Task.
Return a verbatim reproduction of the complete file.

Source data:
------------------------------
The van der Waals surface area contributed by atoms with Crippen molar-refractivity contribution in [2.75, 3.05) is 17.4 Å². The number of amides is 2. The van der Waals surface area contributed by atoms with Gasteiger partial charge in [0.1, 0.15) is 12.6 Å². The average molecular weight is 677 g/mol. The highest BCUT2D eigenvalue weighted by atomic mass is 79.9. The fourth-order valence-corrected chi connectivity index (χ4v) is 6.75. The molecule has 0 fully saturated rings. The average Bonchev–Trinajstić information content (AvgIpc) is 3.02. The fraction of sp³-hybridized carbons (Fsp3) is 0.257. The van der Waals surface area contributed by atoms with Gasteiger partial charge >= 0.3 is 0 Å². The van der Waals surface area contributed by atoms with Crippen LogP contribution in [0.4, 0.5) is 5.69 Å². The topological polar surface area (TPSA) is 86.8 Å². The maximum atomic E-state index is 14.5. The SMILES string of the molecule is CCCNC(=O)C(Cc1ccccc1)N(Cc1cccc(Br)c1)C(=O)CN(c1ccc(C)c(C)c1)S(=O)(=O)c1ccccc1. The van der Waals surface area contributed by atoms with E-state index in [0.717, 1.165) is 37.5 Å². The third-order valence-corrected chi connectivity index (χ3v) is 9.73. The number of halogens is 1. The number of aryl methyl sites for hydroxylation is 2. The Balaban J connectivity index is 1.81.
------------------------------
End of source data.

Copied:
The van der Waals surface area contributed by atoms with Crippen molar-refractivity contribution in [2.75, 3.05) is 17.4 Å². The number of amides is 2. The van der Waals surface area contributed by atoms with Gasteiger partial charge in [0.1, 0.15) is 12.6 Å². The average molecular weight is 677 g/mol. The highest BCUT2D eigenvalue weighted by atomic mass is 79.9. The fourth-order valence-corrected chi connectivity index (χ4v) is 6.75. The molecule has 0 fully saturated rings. The average Bonchev–Trinajstić information content (AvgIpc) is 3.02. The fraction of sp³-hybridized carbons (Fsp3) is 0.257. The van der Waals surface area contributed by atoms with Gasteiger partial charge >= 0.3 is 0 Å². The van der Waals surface area contributed by atoms with Crippen LogP contribution in [0.4, 0.5) is 5.69 Å². The topological polar surface area (TPSA) is 86.8 Å². The maximum atomic E-state index is 14.5. The SMILES string of the molecule is CCCNC(=O)C(Cc1ccccc1)N(Cc1cccc(Br)c1)C(=O)CN(c1ccc(C)c(C)c1)S(=O)(=O)c1ccccc1. The van der Waals surface area contributed by atoms with E-state index in [0.717, 1.165) is 37.5 Å². The third-order valence-corrected chi connectivity index (χ3v) is 9.73. The number of halogens is 1. The number of aryl methyl sites for hydroxylation is 2. The Balaban J connectivity index is 1.81.